Other times, it's more difficult. If a poem loses me as a reader, where does it happen, and why? I care about both clarity and mystery, and that can be a delicate balance, like climbing a cliff—if there isn't enough on the page to give me a handhold, I'm going to fall; if there's too much on the page, I'm going to get bored and jump just so I have something to do. Like this hypothetical cliff-climbing, I'm happy to work, as long as it's not work the poet should have done for me. I'm happy to be trusted as a reader, but that trust is not a one-way proposition: I also need to trust the poet as a writer. For example, if a poem is written in sentences—that is, if it generally conforms to the rules of English rather than taking liberties for artistic effect—I'm going to care about grammar. I want my poets to know the difference between lie and lay, between lightning and lightening (an error I didn't realize was so common until the year I spent editing a long-gone journal called The Lightning Bell), between every day and everyday. Can I overlook one if the poem is great? Yes, but I'm going to ask the poets to change it in print, and I can probably tell myself it's a typo even though I know deep in my liver that it's not. Can I overlook more than one? Odds aren't good, my friends. Not good at all.

I want surprise. I want a new take on the world. I want to be moved. I want to feel something—almost anything besides irritation or ennui will do. I want to keep reading. I want to be compelled to read a single poem again, to read the next poem in the manuscript, to read the manuscript again. And let's be honest—I end up reading the winning manuscript over and over again during the editorial process. I want a manuscript that I'll love just as much, if not more, when it goes to print as I did when I opened the file (or the envelope containing the hard copy) the first time. These qualities are difficult to itemize. What, exactly, goes into making a surprise? And how does a poet strike the balance between "surprise" and "gotcha—look how clever I am"? How does one poem about a mother dying in a hospital leave me bored and another leave me moved?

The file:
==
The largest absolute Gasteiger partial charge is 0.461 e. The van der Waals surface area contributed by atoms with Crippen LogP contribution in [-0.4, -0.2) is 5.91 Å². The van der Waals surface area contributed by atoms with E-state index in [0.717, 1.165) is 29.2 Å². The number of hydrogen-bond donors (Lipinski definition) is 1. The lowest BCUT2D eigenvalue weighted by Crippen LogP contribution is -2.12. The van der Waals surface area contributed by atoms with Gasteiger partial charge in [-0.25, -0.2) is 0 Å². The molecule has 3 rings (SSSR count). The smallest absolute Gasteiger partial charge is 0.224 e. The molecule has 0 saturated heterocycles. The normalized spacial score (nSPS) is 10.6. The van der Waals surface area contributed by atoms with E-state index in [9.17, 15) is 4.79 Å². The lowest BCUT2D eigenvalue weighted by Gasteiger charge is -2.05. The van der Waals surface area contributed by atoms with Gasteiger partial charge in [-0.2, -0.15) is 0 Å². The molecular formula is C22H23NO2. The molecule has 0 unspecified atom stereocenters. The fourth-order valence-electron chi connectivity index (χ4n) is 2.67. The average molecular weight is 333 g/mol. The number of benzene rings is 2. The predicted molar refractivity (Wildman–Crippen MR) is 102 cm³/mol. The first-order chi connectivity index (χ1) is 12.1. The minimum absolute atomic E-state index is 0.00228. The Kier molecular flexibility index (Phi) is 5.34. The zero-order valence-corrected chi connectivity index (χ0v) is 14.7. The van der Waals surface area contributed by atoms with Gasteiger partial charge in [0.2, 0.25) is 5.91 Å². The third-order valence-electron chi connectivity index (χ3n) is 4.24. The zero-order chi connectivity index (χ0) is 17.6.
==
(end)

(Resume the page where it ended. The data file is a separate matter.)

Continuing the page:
More than anything else, I've come to believe that it's a matter of deliberateness. I want every move a poet makes to feel deliberate (for that matter, I want every writer to feel deliberate as well, which pulls a lot of "but the plot is so good!" fiction off the market for me. Ugh. Sorry, Dan Brown). I know this is a fallacy—poetry is an art, and the creation real art often involves accidents. So there's a deliberate quality to the poet's choices—to make a sonnet that conforms to the traditional rules of a sonnet, say, or one that breaks the rules and still resonates within the form; to break the conventions of grammar; to arrange a manuscript in a certain way; to encourage or force me to leap with the poet if I want to keep my footing (man, do I love when that happens well). But poets also need a deliberate quality to their accidents—the accidents need to feel intentional once the final poem or manuscript is on the page. If you've ever heard Faulkner's advice that you must kill all your darlings, I suspect this is what he was talking about: the beautiful lines that don't fit, the places where we fall in love with the sound of our own voice, the image that maybe sparked a poem but no longer feels essential. These places often begin as accidents. The deliberation comes in when we decide whether that accident fits in a way that will help us illuminate the poem in revision, in a way that strengthens the poem.

And here's where we come to the this-shouldn't-matter-but-it-does-it-really-really-does section of this particular post: your entire submission should feel deliberate.